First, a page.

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'[pic] 16f88 PWM LED control'
2005\04\03@044249 by Chris Williams

picon face
I'm plaing to use a pic16f88 with the internal osc to do pwm to control a
single RGB led, I'm not sure how to even begin on this code. if someone has
some examples I woulc use to get started, I would very much appriate it.

thanks.

2005\04\03@053217 by Russell McMahon

face
flavicon
face
> I'm plaing to use a pic16f88 with the internal osc to do pwm to
> control a
> single RGB led, I'm not sure how to even begin on this code. if
> someone has
> some examples I woulc use to get started, I would very much appriate
> it.

In you favourite language implement the following.

Do forever

   Adjust Vlimit here if desired (or almost anywhere else)

   For Vcount = 1 to Vcountmax ' Vcount steps once each loop
                                                       ' and resets
when max reached

       if count <= Vlimit then
           turn LED on
       else
           turn LED off
       endif

       Optional delay

   Next

Loop

LED will be lit for the ratio Vlimit/Vcountmax
Increasing Vlimit increases on time.
The "For" loop can be accessed once per timer tick or after a delay or
just run flat out. If running flat out there will be some "dead time"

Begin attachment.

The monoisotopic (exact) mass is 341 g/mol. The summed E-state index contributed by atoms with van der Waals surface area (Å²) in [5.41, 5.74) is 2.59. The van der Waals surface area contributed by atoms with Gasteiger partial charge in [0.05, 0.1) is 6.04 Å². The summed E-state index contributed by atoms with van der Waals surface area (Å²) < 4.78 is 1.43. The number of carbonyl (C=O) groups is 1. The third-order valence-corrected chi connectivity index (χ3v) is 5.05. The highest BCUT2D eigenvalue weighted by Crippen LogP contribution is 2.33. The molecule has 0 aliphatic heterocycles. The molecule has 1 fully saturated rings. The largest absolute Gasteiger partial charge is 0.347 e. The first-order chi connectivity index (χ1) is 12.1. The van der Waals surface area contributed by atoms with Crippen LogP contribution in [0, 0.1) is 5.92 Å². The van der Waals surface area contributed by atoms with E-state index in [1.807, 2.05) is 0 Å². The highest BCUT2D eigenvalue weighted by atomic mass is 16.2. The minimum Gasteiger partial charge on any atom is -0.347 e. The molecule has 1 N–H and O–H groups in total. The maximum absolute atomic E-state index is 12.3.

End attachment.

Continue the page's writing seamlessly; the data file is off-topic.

while the code outside the For/Next loop is run.



       RM

2005\04\03@073847 by Jan-Erik Soderholm

face picon face
Chris Williams wrote :

> > I'm plaing to use a pic16f88 with the internal osc to do pwm to
> > control a single RGB led,...


And Russell McMahon wrote :

> In you favourite language implement the following.
> ...
>         if count <= Vlimit then
>             turn LED on
>         else
>             turn LED off
>         endif

Now, controling a RGB LED is a little more "involved" then
just turing a single LED on/off, isn't it ? :-)

To Chris :

Could you be more specific about how you'd like
to control the LED ? What about colors ?
How many "steps" do you need for each LED (R, G
and B) ? Maybe just a few distinct colors ? Are you using
a common cathod or common anode RGB LED ?

Jan-Erik.



2005\04\03@074620 by Chris Williams

picon face